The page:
Joe Watanabe '21
With most of the country polarized over the 2020 Presidential Election, the students of Jesuit High School Sacramento have been pondering President-Elect Joe Biden’s victory for themselves.
Although he was nervous as the votes began to come in, Jack Ericson ’22 was elated when he learned of Biden’s eventual victory.
“On the actual night of the election, I was somewhat disappointed, as [President Donald] Trump’s performance had once again been underestimated,” Jack said. “But as new states were announced for Biden, I got happier, and once Pennsylvania was called and the election was settled, I was thrilled. I think Biden will be much more competent and knowledgeable than Trump has been, which I’m glad for.”
Some students such as Paul Gaffaney ’22 weren’t pleased with the selection of candidates in the first place. Although he is happier with the prospect of four years with Biden, Paul is skeptical of how much good will come from his presidency.
“My initial reaction to the election was one of subdued relief,” Paul said. “I hesitantly celebrated Biden’s victory. Overall, despite being glad that Trump is no longer president and that certain issues will be addressed, I think that Biden’s presidency will do massive damage to any potential progressive movement. His administration will insidiously undermine American democracy in many ways, albeit not to the extent that Trump’s did and would.”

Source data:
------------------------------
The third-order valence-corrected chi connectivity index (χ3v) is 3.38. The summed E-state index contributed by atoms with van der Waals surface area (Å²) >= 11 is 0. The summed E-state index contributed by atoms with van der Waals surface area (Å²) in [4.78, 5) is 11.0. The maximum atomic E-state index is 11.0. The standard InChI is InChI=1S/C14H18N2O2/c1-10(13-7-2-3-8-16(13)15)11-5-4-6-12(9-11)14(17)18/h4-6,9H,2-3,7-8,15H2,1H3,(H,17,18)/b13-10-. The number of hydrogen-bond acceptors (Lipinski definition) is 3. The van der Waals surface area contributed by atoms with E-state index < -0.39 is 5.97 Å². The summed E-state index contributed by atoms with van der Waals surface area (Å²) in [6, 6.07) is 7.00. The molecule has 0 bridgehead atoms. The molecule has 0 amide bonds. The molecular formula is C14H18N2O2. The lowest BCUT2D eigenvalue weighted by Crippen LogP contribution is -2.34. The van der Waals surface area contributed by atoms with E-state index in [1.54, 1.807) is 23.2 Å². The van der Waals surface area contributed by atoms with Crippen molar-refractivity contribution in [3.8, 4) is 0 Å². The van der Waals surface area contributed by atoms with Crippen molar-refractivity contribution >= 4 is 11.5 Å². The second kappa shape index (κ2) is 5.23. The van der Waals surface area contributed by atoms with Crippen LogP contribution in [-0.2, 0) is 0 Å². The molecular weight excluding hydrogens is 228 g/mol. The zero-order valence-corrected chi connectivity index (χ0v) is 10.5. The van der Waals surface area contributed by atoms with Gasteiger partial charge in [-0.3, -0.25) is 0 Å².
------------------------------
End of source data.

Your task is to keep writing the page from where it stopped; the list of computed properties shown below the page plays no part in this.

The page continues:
Despite everyone’s divergent feelings towards the election, Gabriel De La Torre ’21 brings up an important message about unity.
“Although we aren’t all robots who share the same political beliefs, it’s important that we accept the winner,” Gabriel said. “The country chose Joe Biden as the president and in order to create unity, it is important that we all accept the results of our democracy as we have done since this country was created.”
Although the Jesuit community may not be unanimous in their political beliefs, it is imperative to maintain civility and respect moving forward.